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Opioid prescriptions down but still very high, says CDC

Posted on 07-11-2017 Posted in Addiction, Drug Rehab - 0 Comments

The nation is witnessing a decrease in the opioid prescription levels but the number of morphine milligram equivalents (MME) prescribed per person in 2015 was still about three times higher than that in 1999, says a federal report released on July 6, 2017, by the Centers for Disease Control and Prevention (CDC).

The report examined data from 59,000 U.S. pharmacies from 2006 through 2015 and reported a rapid increase in opioid prescriptions in 2010 at 782 MME per person, followed by a fall each year till 2015 to reach 640 MME per person. However, the number of prescriptions was still quite high when compared to the 1999 statistics, which revealed that 180 MME per person was prescribed in that year. Prescriptions are measured in MME as it uses morphine as a baseline to measure opioid prescription, which may be more powerful.

Additionally, in 2015, the highest prescribing counties prescribed six times more opioids than the lowest prescribing counties. According to the CDC, taking an opioid regularly, even at low doses, increases the risk of addiction by 15 times. Dr. Deborah Dowell, study author and chief medical officer (CMO) at the CDC’s National Center for Injury Prevention and Control, Division of Unintentional Injury Prevention, said, “This clearly highlights the need for health care providers to consider evidence-based guidance when prescribing opioids.”

Factors leading to increased opioid prescriptions

While taking opioids for a longer duration increases one’s risk of dependence, addiction and overdose, it was noted that opioids were prescribed more often in counties with higher rates of unemployment, percentage of white residents and uninsured population; more dentists and primary care physicians; and greater prevalence of diabetes, arthritis or disability. Even though the above-mentioned factors were important in determining the opioid prescription rate in counties, as per Dr. Schuchat and other researchers involved in the study, the variation observed in prescribing opioids had more to do with lack of consensus among health care providers about appropriate opioid usage. Calling the opioid epidemic the biggest crisis the nation has witnessed in years, Dr. Schuchat has called upon the country’s heath care providers to offer safer and more effective pain management options.

The gravity of the situation can be estimated from the preliminary data compiled by The New York Times, which reveals that in 2016, drug overdose claimed more than 59,000 Americans lives. The data was compiled from hundreds of county coroners, medical examiners and state health departments. This is the highest annual jump seen in overdose deaths till date. As per the CDC, opioids including heroin and prescription opioids took more than 33,000 lives in 2015 of which nearly half involved deaths due to prescription opioids.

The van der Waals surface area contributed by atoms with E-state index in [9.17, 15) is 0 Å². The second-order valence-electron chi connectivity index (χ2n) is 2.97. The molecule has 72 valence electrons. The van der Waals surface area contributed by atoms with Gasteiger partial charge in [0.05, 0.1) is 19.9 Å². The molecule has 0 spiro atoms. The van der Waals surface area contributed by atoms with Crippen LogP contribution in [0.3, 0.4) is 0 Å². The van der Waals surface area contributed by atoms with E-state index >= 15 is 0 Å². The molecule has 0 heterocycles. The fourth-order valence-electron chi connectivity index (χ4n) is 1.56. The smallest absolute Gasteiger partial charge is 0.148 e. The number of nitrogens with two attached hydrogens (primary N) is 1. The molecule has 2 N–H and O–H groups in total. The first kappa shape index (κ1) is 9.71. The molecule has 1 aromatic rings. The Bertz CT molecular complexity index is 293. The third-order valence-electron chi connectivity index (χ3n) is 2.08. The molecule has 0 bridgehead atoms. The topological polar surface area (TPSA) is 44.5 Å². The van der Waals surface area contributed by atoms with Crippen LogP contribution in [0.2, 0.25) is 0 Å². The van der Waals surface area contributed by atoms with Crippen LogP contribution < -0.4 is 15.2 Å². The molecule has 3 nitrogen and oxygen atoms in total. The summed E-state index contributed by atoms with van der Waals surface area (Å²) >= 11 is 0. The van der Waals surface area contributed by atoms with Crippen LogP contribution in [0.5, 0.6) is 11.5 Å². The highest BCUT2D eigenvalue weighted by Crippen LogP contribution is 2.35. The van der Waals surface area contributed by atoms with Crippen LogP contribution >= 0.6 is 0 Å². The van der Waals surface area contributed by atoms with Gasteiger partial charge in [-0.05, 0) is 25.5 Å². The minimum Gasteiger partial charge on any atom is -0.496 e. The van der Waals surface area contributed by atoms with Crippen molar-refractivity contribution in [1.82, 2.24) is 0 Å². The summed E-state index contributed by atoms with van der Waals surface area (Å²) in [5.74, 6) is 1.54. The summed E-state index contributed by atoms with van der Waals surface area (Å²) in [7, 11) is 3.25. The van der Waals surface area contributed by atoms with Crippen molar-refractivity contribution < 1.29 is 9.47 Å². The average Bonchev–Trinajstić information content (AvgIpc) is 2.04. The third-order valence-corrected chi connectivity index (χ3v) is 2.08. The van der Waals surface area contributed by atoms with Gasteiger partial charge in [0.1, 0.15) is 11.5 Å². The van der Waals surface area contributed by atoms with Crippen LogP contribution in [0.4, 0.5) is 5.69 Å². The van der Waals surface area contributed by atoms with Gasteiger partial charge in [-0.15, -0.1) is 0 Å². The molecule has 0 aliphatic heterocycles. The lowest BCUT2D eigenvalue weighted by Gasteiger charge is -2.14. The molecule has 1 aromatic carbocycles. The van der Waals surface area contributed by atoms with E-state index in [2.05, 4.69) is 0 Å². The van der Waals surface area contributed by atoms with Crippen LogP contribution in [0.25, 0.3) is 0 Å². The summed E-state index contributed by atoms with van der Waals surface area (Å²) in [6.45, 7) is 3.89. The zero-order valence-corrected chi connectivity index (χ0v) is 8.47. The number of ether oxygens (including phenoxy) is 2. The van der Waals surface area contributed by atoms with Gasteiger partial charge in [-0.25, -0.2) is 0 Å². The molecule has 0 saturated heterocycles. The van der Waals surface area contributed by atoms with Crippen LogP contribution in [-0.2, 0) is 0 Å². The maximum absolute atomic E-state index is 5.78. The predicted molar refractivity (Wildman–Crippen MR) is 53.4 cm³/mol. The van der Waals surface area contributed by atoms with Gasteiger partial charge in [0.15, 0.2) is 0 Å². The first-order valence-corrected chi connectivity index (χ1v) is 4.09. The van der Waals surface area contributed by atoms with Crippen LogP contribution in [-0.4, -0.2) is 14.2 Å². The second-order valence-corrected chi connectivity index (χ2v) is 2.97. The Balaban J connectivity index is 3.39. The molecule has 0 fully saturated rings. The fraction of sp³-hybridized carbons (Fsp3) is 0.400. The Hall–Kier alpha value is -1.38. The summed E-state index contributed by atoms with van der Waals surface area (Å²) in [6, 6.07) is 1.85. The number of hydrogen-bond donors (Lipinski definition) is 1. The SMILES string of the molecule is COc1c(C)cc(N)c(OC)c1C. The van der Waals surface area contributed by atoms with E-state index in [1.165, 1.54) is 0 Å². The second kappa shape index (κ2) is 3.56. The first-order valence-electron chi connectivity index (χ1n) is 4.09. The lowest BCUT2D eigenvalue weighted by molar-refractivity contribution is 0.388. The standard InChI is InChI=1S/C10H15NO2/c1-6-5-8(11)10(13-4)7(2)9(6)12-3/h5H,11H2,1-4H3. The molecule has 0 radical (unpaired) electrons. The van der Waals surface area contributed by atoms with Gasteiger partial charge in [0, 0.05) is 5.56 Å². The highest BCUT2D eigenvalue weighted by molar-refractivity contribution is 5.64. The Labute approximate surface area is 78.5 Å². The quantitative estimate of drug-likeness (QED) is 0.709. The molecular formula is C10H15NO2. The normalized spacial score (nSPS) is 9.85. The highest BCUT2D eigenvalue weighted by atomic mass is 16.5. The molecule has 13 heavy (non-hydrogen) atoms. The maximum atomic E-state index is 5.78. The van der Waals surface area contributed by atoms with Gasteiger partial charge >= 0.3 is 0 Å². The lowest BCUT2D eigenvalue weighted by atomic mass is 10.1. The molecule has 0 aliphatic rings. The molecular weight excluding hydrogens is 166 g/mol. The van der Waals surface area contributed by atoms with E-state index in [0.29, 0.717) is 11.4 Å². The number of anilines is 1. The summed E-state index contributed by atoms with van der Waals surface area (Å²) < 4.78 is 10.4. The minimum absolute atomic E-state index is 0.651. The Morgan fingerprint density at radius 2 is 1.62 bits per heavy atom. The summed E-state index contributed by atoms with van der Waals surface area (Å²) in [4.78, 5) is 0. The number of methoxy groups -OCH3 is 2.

Efforts at limiting opioid prescriptions

The government has been continuously trying to limit the prescription of opioids. Various guidelines have been released over the years to this effect. In 2016, the CDC had published the Guideline for prescribing opioids for chronic pain providing recommendations for prescribing opioid pain medication in a primary care setting. The suggestions included using opioids only when their benefits outweighed risks, to start with the lowest effective dose, and to reexamine the benefits when considering an increase in dosage, among others.

In 2010, the U.S. Department of Defense (DoD) and the Department of Veterans Affairs (VA) had also issued guidelines aimed at reducing the dosage of prescription opioids. Similarly, in 2009, the American Pain Society (APS) and the American Academy of Pain Medicine (AAPM) had released guidelines addressing opioid management plans, dose escalations and opioid-related policies, among others.

Furthermore, many U.S. states including Maine, Connecticut, New York and Massachusetts have adopted legislations limiting opioid prescriptions to seven days, with the strictest guidelines that limit opioid prescriptions to five days, being implemented by New Jersey.

Road to recovery

Addiction to prescription drugs can be treated. Qualifying for the Joint Commission’s Gold Seal of Approval for several years and a leader among prescription drug rehab centers, Sovereign Health of Florida provides top-notch treatment for prescription drug and opioid addiction at both its Fort Myers and Pompano Beach facilities.

Offering the highest level of care to our patients, in addition to residential treatment, Sovereign Health of Florida also provides prescription drug addiction treatment via both a partial hospitalization program (PHP) and intensive outpatient program (IOP). For more information on our holistic addiction treatment programs or to locate our state-of-the-art treatment centers near you, call our 24/7 helpline number. You can even chat online with our representatives for further assistance.

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The dual diagnosis program was what attracted me to Sovereign Health. My therapist was always open for discussion and the group sessions were very informative and educational.

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